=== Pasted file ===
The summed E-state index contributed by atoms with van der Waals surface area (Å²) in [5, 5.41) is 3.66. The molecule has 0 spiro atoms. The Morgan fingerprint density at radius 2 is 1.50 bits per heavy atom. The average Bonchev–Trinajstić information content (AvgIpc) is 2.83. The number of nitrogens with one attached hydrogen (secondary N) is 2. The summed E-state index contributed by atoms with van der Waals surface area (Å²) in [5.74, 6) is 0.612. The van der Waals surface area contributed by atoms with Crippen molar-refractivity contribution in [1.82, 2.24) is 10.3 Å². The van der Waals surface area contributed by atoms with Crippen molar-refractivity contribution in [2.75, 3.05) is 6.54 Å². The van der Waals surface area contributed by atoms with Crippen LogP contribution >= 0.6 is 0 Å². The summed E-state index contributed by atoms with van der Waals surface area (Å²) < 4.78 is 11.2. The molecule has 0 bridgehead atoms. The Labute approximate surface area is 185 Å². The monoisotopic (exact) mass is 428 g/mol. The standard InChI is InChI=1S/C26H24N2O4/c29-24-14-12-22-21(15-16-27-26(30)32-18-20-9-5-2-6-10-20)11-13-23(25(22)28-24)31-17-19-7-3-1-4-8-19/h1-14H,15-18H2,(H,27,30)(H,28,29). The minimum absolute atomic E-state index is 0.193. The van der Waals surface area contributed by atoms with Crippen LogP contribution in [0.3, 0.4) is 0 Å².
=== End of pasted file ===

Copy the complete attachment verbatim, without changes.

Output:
The summed E-state index contributed by atoms with van der Waals surface area (Å²) in [5, 5.41) is 3.66. The molecule has 0 spiro atoms. The Morgan fingerprint density at radius 2 is 1.50 bits per heavy atom. The average Bonchev–Trinajstić information content (AvgIpc) is 2.83. The number of nitrogens with one attached hydrogen (secondary N) is 2. The summed E-state index contributed by atoms with van der Waals surface area (Å²) in [5.74, 6) is 0.612. The van der Waals surface area contributed by atoms with Crippen molar-refractivity contribution in [1.82, 2.24) is 10.3 Å². The van der Waals surface area contributed by atoms with Crippen molar-refractivity contribution in [2.75, 3.05) is 6.54 Å². The van der Waals surface area contributed by atoms with Crippen LogP contribution >= 0.6 is 0 Å². The summed E-state index contributed by atoms with van der Waals surface area (Å²) < 4.78 is 11.2. The molecule has 0 bridgehead atoms. The Labute approximate surface area is 185 Å². The monoisotopic (exact) mass is 428 g/mol. The standard InChI is InChI=1S/C26H24N2O4/c29-24-14-12-22-21(15-16-27-26(30)32-18-20-9-5-2-6-10-20)11-13-23(25(22)28-24)31-17-19-7-3-1-4-8-19/h1-14H,15-18H2,(H,27,30)(H,28,29). The minimum absolute atomic E-state index is 0.193. The van der Waals surface area contributed by atoms with Crippen LogP contribution in [0.3, 0.4) is 0 Å².